My Wife helps a little but she isn't much help. She has OCD and it drives me crazy. BUT I love her and am doing the best I can....SO basically I'm all alone. NOW I have damage to both legs from the tumor on the Sciatic nerve. Getting PT and getting stronger and CAN Still drive and get around. The Radiation has exhausted me....

      over 3 years ago
    • BHS's Avatar

      Reading some of the above comments I feel extremely blessed. If any of you remember I wrote a post last week entitled "How Do You Keep Busy" I was having a "poor me, lonely day." Well I mentioned to my friend and Pastor how I was feeling and then Sat. Morning the whole youth group showed up to sing to me and later on some members of the church came by. So sometimes you just need to let your friends know. Outside of them my three grown kids come by often. My son at least 4 times a week after work, my daughter pulled her camper from her home 40 miles away to my home and works from it 3 days a week so she can be close after my hospital stay and my other daughter stops by or calls often. Then there is my husband who does everything for me. I am not strong enough to do housework and my God who is always there. And this is my place of my own. As great as everyone is they don't know what it is like and really don't like to read and know what they need to to help me.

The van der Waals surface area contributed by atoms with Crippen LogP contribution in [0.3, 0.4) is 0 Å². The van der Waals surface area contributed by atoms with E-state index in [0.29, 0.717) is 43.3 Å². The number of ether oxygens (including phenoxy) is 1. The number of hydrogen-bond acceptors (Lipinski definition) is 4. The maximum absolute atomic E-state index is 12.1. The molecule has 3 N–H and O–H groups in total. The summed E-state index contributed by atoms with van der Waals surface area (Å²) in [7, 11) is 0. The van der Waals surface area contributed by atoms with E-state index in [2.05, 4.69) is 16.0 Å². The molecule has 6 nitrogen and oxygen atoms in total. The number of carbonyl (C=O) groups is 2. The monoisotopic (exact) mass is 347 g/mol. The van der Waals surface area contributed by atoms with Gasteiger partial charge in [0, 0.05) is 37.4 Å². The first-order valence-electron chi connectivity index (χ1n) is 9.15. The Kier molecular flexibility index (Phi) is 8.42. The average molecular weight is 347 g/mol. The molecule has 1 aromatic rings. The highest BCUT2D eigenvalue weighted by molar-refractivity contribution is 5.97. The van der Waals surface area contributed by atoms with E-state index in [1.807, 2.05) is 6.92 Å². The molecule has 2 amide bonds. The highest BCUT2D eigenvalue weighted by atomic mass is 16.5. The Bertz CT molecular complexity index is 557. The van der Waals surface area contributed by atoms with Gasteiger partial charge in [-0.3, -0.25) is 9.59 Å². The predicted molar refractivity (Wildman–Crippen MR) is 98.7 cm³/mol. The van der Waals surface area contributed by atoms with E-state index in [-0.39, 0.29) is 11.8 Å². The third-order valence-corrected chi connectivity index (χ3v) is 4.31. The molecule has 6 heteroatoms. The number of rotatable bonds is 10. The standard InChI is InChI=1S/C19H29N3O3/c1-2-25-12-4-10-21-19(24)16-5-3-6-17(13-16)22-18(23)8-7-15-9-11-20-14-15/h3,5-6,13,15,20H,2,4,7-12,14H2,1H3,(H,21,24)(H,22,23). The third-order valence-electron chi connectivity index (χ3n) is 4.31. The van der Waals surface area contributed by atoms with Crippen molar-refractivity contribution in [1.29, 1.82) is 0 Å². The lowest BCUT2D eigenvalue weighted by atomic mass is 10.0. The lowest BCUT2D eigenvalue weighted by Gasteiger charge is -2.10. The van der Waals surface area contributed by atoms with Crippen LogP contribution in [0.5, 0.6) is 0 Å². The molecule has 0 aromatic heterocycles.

Thank You all for being my friends

      over 3 years ago
    • BoiseB's Avatar

      I have 2 brothers and a nephew who live in the area. A sister and a niece who live a small distance and a brother who lives a long way. All are extremely supportive but often have serious health issues. My main support have been my children. And there is always the Nanny Cat. I might say our family is like a chair with very shaky legs. When one of the legs gets wobbly then the other's all pull together to support it. In fact when I has my second cancer, my sister-in-laws sister, was the first person to visit me when I came out of surgery. All other member were in the hospital even my sister-in-law's other sister. So I have a really strong family support system

      over 3 years ago
    • BuckeyeShelby's Avatar

      I'm mostly by myself. My mom was 90 miles away and didn't do freeway driving, so she was only phone support. She died about 18 months after I finished chemo. My best friend starting pulling away shortly after my diagnosis and finally announced, via text no less, that she was DONE with me. I have a couple of friends who have shown they will stand by me, but exact for my cat (and a couple of furbabies on the other side of the Rainbow Bridge) and y'all here, I'm alone.

      over 3 years ago